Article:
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Ask Cam

A real stumper

February 25, 2009



Question:
So Cam, whatever happened to the Stump?

Cam’s answer: Ah, the Stump – more CSU history and folklore is tied up into one chunk of wood than one wooly mascot could think possible. For the record, the Stump is still sitting out on the Lory Student Center Plaza, near the intersection of Isotope Drive and University Avenue. (That's Stephanie G'Schwind holding down the Stump in the photo. She's editor of CSU's venerable Colorado Review and director of the Center for Literary Publishing.)
 

The Stump became an important symbol of free speech on campus in the mid-1960s, according to The First 100 Years, a book chronicling the first century of the Collegian. It first appeared on campus in 1964 when Collegian staffers John Hyde and Sheldon Stanfill purchased it from a local lumber yard for $4.50 and carved “COLLEGIAN” into its side. They would roll it out into the Plaza each Friday for debates on topics of the day, mostly about Vietnam.

Around 1964, the Stump was taken to the state capitol in Denver as part of a caravan of about 4,000 students and faculty for a rally to protest a proposed $10 million cut to CSU’s budget. According to The First 100 Years, Denver police mistook the Stump for a battering ram.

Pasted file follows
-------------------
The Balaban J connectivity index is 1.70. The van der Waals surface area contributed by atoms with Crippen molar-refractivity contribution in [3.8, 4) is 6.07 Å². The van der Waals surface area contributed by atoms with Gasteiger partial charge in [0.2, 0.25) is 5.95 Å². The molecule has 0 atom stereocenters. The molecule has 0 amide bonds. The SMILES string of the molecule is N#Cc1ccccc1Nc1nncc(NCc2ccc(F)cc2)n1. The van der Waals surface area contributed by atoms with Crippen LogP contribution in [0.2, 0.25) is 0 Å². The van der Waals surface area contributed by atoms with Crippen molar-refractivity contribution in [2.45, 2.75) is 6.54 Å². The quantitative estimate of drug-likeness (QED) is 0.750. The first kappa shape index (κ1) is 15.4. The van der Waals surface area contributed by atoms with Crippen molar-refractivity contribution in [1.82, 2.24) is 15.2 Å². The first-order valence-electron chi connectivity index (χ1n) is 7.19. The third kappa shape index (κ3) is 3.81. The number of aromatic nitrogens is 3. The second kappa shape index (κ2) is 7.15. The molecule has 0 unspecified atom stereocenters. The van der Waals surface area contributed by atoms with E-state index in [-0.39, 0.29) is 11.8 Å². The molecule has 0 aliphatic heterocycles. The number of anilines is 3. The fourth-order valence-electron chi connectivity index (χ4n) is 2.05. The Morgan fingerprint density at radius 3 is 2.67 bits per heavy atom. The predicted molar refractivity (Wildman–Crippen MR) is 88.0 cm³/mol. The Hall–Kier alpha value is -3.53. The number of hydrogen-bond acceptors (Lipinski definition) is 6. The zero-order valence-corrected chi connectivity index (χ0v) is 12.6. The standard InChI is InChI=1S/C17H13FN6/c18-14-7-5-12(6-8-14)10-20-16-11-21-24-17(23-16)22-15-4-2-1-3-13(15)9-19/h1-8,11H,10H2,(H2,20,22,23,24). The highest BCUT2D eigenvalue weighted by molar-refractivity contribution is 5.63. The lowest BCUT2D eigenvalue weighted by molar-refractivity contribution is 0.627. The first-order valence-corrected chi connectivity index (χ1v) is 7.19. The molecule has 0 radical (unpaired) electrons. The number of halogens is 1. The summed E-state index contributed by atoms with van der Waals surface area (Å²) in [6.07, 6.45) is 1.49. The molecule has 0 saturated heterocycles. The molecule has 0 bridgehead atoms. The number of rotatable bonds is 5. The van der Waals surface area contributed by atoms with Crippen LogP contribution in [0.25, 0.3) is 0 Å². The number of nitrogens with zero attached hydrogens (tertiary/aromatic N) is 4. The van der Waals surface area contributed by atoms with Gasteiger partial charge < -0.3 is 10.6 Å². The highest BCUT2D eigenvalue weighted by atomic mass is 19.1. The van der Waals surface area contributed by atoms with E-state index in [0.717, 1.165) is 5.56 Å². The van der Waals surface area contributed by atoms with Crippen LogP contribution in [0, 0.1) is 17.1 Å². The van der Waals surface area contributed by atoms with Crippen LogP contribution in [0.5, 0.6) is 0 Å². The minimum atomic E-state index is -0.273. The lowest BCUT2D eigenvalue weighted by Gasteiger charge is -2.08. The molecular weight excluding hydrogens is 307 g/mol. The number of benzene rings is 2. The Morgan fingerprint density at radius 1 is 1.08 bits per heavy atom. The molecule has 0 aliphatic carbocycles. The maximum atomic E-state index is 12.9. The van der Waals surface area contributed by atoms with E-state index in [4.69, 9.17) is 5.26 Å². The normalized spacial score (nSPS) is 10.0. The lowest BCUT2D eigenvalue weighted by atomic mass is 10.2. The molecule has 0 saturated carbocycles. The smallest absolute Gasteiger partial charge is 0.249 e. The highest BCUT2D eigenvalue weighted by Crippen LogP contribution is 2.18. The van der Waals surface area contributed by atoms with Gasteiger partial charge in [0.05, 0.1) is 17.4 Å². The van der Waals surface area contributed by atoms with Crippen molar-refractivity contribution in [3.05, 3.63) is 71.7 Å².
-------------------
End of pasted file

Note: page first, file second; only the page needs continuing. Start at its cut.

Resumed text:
The Stump has disappeared and reappeared over the past 40 years. A quick synopsis:

  • 1967: Disappeared.
  • 1970: Reappeared - found in a ravine near Horsetooth Reservoir, but disappeared before it could be recovered and brought back to the Plaza.
  • 1971: Reappeared - was being used as a coffee table in a home of students. Bought for $10 and two cases of beer and returned to the Plaza.
  • Mid-1970s: Disappeared again.
  • 1980: Reappeared - was being used as a firewood chopping block behind a cabin near Rustic.
  • 1992: The Stump was replaced with a new stump provided by the Fort Collins City Forester’s Office to commemorate the 75th anniversary of the Associated Students of CSU.

Just try and stump me,
Cam